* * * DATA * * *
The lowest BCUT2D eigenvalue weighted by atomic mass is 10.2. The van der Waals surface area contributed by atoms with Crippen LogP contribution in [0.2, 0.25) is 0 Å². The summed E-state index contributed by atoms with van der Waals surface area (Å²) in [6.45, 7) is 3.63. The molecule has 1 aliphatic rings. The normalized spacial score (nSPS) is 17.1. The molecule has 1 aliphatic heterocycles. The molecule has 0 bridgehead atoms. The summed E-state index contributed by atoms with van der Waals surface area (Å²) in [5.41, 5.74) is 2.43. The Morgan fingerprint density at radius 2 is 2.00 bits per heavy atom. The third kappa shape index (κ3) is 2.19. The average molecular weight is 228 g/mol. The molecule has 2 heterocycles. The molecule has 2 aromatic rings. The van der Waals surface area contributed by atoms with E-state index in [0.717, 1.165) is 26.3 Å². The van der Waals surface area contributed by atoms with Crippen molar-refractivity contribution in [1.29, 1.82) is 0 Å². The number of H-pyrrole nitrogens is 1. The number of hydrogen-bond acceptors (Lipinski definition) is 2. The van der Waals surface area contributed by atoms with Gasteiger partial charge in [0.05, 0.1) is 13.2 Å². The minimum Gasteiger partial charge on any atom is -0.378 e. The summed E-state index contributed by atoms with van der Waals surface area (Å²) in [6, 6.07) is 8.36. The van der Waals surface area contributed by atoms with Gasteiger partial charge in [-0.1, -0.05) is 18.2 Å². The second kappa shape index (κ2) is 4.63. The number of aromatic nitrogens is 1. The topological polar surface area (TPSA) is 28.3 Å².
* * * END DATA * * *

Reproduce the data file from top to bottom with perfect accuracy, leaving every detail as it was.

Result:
The lowest BCUT2D eigenvalue weighted by atomic mass is 10.2. The van der Waals surface area contributed by atoms with Crippen LogP contribution in [0.2, 0.25) is 0 Å². The summed E-state index contributed by atoms with van der Waals surface area (Å²) in [6.45, 7) is 3.63. The molecule has 1 aliphatic rings. The normalized spacial score (nSPS) is 17.1. The molecule has 1 aliphatic heterocycles. The molecule has 0 bridgehead atoms. The summed E-state index contributed by atoms with van der Waals surface area (Å²) in [5.41, 5.74) is 2.43. The Morgan fingerprint density at radius 2 is 2.00 bits per heavy atom. The third kappa shape index (κ3) is 2.19. The average molecular weight is 228 g/mol. The molecule has 2 heterocycles. The molecule has 2 aromatic rings. The van der Waals surface area contributed by atoms with E-state index in [0.717, 1.165) is 26.3 Å². The van der Waals surface area contributed by atoms with Crippen molar-refractivity contribution in [1.29, 1.82) is 0 Å². The number of H-pyrrole nitrogens is 1. The number of hydrogen-bond acceptors (Lipinski definition) is 2. The van der Waals surface area contributed by atoms with Gasteiger partial charge in [0.05, 0.1) is 13.2 Å². The minimum Gasteiger partial charge on any atom is -0.378 e. The summed E-state index contributed by atoms with van der Waals surface area (Å²) in [6, 6.07) is 8.36. The van der Waals surface area contributed by atoms with Gasteiger partial charge in [-0.1, -0.05) is 18.2 Å². The second kappa shape index (κ2) is 4.63. The number of aromatic nitrogens is 1. The topological polar surface area (TPSA) is 28.3 Å².